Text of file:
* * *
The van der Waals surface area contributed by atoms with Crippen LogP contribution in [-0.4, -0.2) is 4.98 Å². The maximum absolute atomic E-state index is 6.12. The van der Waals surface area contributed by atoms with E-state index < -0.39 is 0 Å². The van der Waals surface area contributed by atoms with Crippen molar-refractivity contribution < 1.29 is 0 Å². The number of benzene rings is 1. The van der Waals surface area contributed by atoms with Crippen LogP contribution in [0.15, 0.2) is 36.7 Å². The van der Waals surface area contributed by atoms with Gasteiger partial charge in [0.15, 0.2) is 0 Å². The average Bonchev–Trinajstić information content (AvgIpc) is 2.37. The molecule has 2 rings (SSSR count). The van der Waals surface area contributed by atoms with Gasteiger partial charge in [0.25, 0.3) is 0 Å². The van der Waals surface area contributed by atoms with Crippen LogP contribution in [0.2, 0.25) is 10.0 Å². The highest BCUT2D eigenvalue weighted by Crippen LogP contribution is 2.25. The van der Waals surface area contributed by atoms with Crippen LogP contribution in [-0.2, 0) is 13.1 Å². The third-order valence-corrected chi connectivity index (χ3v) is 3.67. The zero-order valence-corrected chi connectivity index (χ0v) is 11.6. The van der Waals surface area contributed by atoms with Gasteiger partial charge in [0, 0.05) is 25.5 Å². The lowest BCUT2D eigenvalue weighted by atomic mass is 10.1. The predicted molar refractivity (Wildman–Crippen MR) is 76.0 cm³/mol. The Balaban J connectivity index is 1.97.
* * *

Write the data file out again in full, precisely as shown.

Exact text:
The van der Waals surface area contributed by atoms with Crippen LogP contribution in [-0.4, -0.2) is 4.98 Å². The maximum absolute atomic E-state index is 6.12. The van der Waals surface area contributed by atoms with E-state index < -0.39 is 0 Å². The van der Waals surface area contributed by atoms with Crippen molar-refractivity contribution < 1.29 is 0 Å². The number of benzene rings is 1. The van der Waals surface area contributed by atoms with Crippen LogP contribution in [0.15, 0.2) is 36.7 Å². The van der Waals surface area contributed by atoms with Gasteiger partial charge in [0.15, 0.2) is 0 Å². The average Bonchev–Trinajstić information content (AvgIpc) is 2.37. The molecule has 2 rings (SSSR count). The van der Waals surface area contributed by atoms with Gasteiger partial charge in [0.25, 0.3) is 0 Å². The van der Waals surface area contributed by atoms with Crippen LogP contribution in [0.2, 0.25) is 10.0 Å². The highest BCUT2D eigenvalue weighted by Crippen LogP contribution is 2.25. The van der Waals surface area contributed by atoms with Crippen LogP contribution in [-0.2, 0) is 13.1 Å². The third-order valence-corrected chi connectivity index (χ3v) is 3.67. The zero-order valence-corrected chi connectivity index (χ0v) is 11.6. The van der Waals surface area contributed by atoms with Gasteiger partial charge in [0, 0.05) is 25.5 Å². The lowest BCUT2D eigenvalue weighted by atomic mass is 10.1. The predicted molar refractivity (Wildman–Crippen MR) is 76.0 cm³/mol. The Balaban J connectivity index is 1.97.